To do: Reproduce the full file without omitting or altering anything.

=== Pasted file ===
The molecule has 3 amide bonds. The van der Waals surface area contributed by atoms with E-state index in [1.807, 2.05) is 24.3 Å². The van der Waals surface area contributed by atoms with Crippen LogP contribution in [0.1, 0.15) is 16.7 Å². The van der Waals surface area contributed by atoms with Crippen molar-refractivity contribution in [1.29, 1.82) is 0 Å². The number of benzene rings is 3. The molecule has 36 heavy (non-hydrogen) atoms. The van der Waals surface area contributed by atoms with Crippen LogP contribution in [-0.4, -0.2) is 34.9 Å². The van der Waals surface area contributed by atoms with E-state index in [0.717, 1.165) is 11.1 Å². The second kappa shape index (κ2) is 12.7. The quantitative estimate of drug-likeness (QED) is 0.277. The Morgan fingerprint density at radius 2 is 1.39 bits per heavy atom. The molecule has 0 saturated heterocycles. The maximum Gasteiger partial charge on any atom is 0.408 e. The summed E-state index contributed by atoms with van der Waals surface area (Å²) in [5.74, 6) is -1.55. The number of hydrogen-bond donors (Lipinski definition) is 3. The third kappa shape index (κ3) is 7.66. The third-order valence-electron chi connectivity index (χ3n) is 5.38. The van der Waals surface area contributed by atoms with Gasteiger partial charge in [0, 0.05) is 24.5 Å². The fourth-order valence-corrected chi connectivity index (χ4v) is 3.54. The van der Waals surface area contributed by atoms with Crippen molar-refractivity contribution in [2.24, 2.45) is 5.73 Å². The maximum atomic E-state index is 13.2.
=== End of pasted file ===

The molecule has 3 amide bonds. The van der Waals surface area contributed by atoms with E-state index in [1.807, 2.05) is 24.3 Å². The van der Waals surface area contributed by atoms with Crippen LogP contribution in [0.1, 0.15) is 16.7 Å². The van der Waals surface area contributed by atoms with Crippen molar-refractivity contribution in [1.29, 1.82) is 0 Å². The number of benzene rings is 3. The molecule has 36 heavy (non-hydrogen) atoms. The van der Waals surface area contributed by atoms with Crippen LogP contribution in [-0.4, -0.2) is 34.9 Å². The van der Waals surface area contributed by atoms with E-state index in [0.717, 1.165) is 11.1 Å². The second kappa shape index (κ2) is 12.7. The quantitative estimate of drug-likeness (QED) is 0.277. The Morgan fingerprint density at radius 2 is 1.39 bits per heavy atom. The molecule has 0 saturated heterocycles. The maximum Gasteiger partial charge on any atom is 0.408 e. The summed E-state index contributed by atoms with van der Waals surface area (Å²) in [5.74, 6) is -1.55. The number of hydrogen-bond donors (Lipinski definition) is 3. The third kappa shape index (κ3) is 7.66. The third-order valence-electron chi connectivity index (χ3n) is 5.38. The van der Waals surface area contributed by atoms with Gasteiger partial charge in [0, 0.05) is 24.5 Å². The fourth-order valence-corrected chi connectivity index (χ4v) is 3.54. The van der Waals surface area contributed by atoms with Crippen molar-refractivity contribution in [2.24, 2.45) is 5.73 Å². The maximum atomic E-state index is 13.2.